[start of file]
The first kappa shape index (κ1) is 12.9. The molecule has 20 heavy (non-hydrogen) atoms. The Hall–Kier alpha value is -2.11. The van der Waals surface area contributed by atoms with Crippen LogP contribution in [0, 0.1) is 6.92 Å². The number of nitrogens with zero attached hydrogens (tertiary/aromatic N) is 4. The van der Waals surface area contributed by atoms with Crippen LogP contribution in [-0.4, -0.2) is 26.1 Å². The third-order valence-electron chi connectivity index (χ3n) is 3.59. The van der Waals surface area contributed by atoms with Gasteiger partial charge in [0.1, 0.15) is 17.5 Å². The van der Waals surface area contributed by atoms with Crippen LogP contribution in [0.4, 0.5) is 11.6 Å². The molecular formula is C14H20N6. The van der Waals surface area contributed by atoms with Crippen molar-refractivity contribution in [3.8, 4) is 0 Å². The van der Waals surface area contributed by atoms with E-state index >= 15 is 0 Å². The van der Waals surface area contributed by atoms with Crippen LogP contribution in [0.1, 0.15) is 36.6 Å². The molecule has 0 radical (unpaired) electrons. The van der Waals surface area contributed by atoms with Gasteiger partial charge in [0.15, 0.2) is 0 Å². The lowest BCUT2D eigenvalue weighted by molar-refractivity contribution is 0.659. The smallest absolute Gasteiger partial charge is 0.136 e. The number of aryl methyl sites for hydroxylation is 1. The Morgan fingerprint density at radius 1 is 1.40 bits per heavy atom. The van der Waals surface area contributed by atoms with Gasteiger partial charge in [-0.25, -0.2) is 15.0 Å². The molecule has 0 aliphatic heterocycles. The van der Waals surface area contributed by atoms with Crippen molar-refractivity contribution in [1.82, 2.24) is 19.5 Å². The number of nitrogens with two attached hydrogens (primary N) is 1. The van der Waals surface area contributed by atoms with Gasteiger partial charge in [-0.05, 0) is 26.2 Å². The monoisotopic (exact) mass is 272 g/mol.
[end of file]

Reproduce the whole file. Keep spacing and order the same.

The first kappa shape index (κ1) is 12.9. The molecule has 20 heavy (non-hydrogen) atoms. The Hall–Kier alpha value is -2.11. The van der Waals surface area contributed by atoms with Crippen LogP contribution in [0, 0.1) is 6.92 Å². The number of nitrogens with zero attached hydrogens (tertiary/aromatic N) is 4. The van der Waals surface area contributed by atoms with Crippen LogP contribution in [-0.4, -0.2) is 26.1 Å². The third-order valence-electron chi connectivity index (χ3n) is 3.59. The van der Waals surface area contributed by atoms with Gasteiger partial charge in [0.1, 0.15) is 17.5 Å². The van der Waals surface area contributed by atoms with Crippen LogP contribution in [0.4, 0.5) is 11.6 Å². The molecular formula is C14H20N6. The van der Waals surface area contributed by atoms with Crippen molar-refractivity contribution in [3.8, 4) is 0 Å². The van der Waals surface area contributed by atoms with E-state index >= 15 is 0 Å². The van der Waals surface area contributed by atoms with Crippen LogP contribution in [0.1, 0.15) is 36.6 Å². The molecule has 0 radical (unpaired) electrons. The van der Waals surface area contributed by atoms with Gasteiger partial charge in [0.15, 0.2) is 0 Å². The lowest BCUT2D eigenvalue weighted by molar-refractivity contribution is 0.659. The smallest absolute Gasteiger partial charge is 0.136 e. The number of aryl methyl sites for hydroxylation is 1. The Morgan fingerprint density at radius 1 is 1.40 bits per heavy atom. The van der Waals surface area contributed by atoms with Gasteiger partial charge in [-0.25, -0.2) is 15.0 Å². The molecule has 0 aliphatic heterocycles. The van der Waals surface area contributed by atoms with Crippen molar-refractivity contribution in [1.82, 2.24) is 19.5 Å². The number of nitrogens with two attached hydrogens (primary N) is 1. The van der Waals surface area contributed by atoms with Gasteiger partial charge in [-0.05, 0) is 26.2 Å². The monoisotopic (exact) mass is 272 g/mol.